The Therianthropy movement generally flouts formal, dogmatic structures, and it professes no
doctrine or sacred texts, involves no mandatory initiation rites or rituals, and has no founder or officially recognised class of experts. Nonetheless, power and influence are implicitly wielded, mostly through the structures inherent in community-building online. Through moderating topics and users on forums, disseminating certain essays, glossaries, FAQs, and interpretations, and creating engaging and convincing content that gets shared prolifically and absorbed, a normative version of Therianthropy is produced and accepted (Robertson 2014). Interestingly, collaborative spaces, such as forums, are frequently adamant that there is no social hierarchy in the community and reject the validity of stratified groups, such as “packs” that are lead by “alphas.” Trying to “pull rank” on forums like The Werelist or Therian Wilderness can result in a ban, itself an assertion of authority. Though Therians who participate in media reports may appear as spokespersons for the community, this not a communal decision. The term “grey muzzles” is sometimes used to describe members of the community who have been significant contributors since the time of AHWW, and, as this title indicates, they may be treated as “elders” and holders of wisdom based on their years of experience. How tensions related to the ambiguities of this power structure and the resultant “Therian elitism” (RedFeatherFalconHawk 2011) can play out will be discussed in the following section.
As with the related subculture of Otherkin, most of the challenges for the Therianthropy community stem from issues of authenticity and authority. Amongst Therians this tension manifests largely in the splintering of the community as new forums are established for Therians who want to focus their discussions around certain shared ideas and interests. Reflecting on the reasons some Therians left or were disinclined to contribute to forums, one person remarked that they did not feel safe or supported: “they didn’t want to go through this hassle of always having to ‘prove’ the legitimacy of their experiences. Many have gone offline now, or moved to blogging or other ways to express themselves” (Akhila 2012). Personal pages as a platform to inform and share experiences of Therianthropy have been steadily increasing in number, and while many are open to comments from readers and the public, they are under the control of the author.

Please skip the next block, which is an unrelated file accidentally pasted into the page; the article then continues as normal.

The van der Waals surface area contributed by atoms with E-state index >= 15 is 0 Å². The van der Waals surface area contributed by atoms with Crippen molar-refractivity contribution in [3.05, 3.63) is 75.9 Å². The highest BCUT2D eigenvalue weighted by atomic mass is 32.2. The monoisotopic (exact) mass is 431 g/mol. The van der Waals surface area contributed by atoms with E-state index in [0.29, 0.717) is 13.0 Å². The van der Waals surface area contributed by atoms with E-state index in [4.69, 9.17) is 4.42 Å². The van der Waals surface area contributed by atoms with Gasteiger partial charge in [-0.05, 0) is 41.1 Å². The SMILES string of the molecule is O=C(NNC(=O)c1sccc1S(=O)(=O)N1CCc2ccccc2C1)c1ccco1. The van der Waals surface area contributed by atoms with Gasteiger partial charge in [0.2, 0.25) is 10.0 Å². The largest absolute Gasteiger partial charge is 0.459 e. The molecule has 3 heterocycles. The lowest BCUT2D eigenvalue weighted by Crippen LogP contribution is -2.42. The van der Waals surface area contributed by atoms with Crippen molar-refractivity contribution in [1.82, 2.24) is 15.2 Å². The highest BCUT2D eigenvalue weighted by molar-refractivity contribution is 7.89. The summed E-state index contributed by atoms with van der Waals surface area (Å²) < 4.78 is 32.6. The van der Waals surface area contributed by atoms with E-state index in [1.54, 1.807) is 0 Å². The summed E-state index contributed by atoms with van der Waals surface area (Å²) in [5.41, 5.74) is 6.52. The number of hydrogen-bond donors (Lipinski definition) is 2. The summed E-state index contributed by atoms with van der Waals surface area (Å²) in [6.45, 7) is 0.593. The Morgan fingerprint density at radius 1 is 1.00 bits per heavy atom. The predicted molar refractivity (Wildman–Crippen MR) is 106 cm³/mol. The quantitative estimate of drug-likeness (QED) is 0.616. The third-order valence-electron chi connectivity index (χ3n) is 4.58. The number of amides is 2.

Wariness of intimations of superiority or dogmatism from members is a constant, and not only concerning community-based platforms. In 2006, possibly the first and only attempt at recruiting Therians for a religion was made by the founder of the “Therian Temple,” which the Therian Wikia describes as “the most infamous and controversial group within the Therian community” (Therian Wikia “Therian Temple” n.d.). The Temple was modelled after a Western esoteric lodge format, and though it used a mix of ceremonial magic and Christian terminology it was categorically aiming to be an occult order for the practice of “Therian magic.” Joining involved paid registration that covered their sacred text, The Therian Bible , and the taking of the “Oath of Therion” during which a member would pledge to uphold the “Therian Code.” Wolf Van Zandt comments that it was immediately unpopular because Therians are generally reticent to label Therianthropy a religion, the Code required vegetarianism of its converts, and Therians “tend to be rather anarchic and resent being told how they should live their lives” (n.d.). Despite the level of vitriol with which it was met, the Temple was a minor movement that seemed to gain few initiates and has long since abandoned its web pages.